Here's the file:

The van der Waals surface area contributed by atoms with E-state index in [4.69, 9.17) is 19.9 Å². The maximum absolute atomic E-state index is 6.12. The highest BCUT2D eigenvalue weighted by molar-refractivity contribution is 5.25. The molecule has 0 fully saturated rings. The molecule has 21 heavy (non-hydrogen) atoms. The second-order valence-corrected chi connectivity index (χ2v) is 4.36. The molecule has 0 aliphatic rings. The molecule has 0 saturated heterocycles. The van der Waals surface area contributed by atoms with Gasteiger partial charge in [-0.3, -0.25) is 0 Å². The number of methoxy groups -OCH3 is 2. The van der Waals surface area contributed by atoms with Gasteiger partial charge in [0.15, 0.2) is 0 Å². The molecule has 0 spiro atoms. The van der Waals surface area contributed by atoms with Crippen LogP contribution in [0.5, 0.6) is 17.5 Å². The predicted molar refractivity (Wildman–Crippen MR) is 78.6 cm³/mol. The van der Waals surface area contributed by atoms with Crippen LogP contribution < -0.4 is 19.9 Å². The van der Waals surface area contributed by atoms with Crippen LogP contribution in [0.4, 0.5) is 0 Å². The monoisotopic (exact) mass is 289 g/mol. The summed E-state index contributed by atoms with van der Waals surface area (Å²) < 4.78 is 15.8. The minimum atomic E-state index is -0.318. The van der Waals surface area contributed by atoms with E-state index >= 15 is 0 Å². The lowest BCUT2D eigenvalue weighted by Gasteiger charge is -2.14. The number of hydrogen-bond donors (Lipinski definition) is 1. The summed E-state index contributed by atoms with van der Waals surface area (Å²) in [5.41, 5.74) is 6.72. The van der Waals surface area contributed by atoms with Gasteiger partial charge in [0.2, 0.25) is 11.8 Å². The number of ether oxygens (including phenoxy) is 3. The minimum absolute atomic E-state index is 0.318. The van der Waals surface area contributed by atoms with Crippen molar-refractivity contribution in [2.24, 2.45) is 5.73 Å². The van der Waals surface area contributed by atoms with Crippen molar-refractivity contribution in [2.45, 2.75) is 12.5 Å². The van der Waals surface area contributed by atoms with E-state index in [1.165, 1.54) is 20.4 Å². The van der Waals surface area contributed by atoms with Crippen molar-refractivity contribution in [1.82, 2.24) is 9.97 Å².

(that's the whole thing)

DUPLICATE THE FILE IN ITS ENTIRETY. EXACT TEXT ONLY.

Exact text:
The van der Waals surface area contributed by atoms with E-state index in [4.69, 9.17) is 19.9 Å². The maximum absolute atomic E-state index is 6.12. The highest BCUT2D eigenvalue weighted by molar-refractivity contribution is 5.25. The molecule has 0 fully saturated rings. The molecule has 21 heavy (non-hydrogen) atoms. The second-order valence-corrected chi connectivity index (χ2v) is 4.36. The molecule has 0 aliphatic rings. The molecule has 0 saturated heterocycles. The van der Waals surface area contributed by atoms with Gasteiger partial charge in [-0.3, -0.25) is 0 Å². The number of methoxy groups -OCH3 is 2. The van der Waals surface area contributed by atoms with Gasteiger partial charge in [0.15, 0.2) is 0 Å². The molecule has 0 spiro atoms. The van der Waals surface area contributed by atoms with Crippen LogP contribution in [0.5, 0.6) is 17.5 Å². The predicted molar refractivity (Wildman–Crippen MR) is 78.6 cm³/mol. The van der Waals surface area contributed by atoms with Crippen LogP contribution < -0.4 is 19.9 Å². The van der Waals surface area contributed by atoms with Crippen LogP contribution in [0.4, 0.5) is 0 Å². The monoisotopic (exact) mass is 289 g/mol. The summed E-state index contributed by atoms with van der Waals surface area (Å²) < 4.78 is 15.8. The minimum atomic E-state index is -0.318. The van der Waals surface area contributed by atoms with E-state index >= 15 is 0 Å². The lowest BCUT2D eigenvalue weighted by Gasteiger charge is -2.14. The number of hydrogen-bond donors (Lipinski definition) is 1. The summed E-state index contributed by atoms with van der Waals surface area (Å²) in [5.41, 5.74) is 6.72. The van der Waals surface area contributed by atoms with Gasteiger partial charge in [0.2, 0.25) is 11.8 Å². The number of ether oxygens (including phenoxy) is 3. The minimum absolute atomic E-state index is 0.318. The van der Waals surface area contributed by atoms with Crippen molar-refractivity contribution in [2.24, 2.45) is 5.73 Å². The van der Waals surface area contributed by atoms with Crippen molar-refractivity contribution in [2.45, 2.75) is 12.5 Å². The van der Waals surface area contributed by atoms with E-state index in [1.165, 1.54) is 20.4 Å². The van der Waals surface area contributed by atoms with Crippen molar-refractivity contribution in [1.82, 2.24) is 9.97 Å².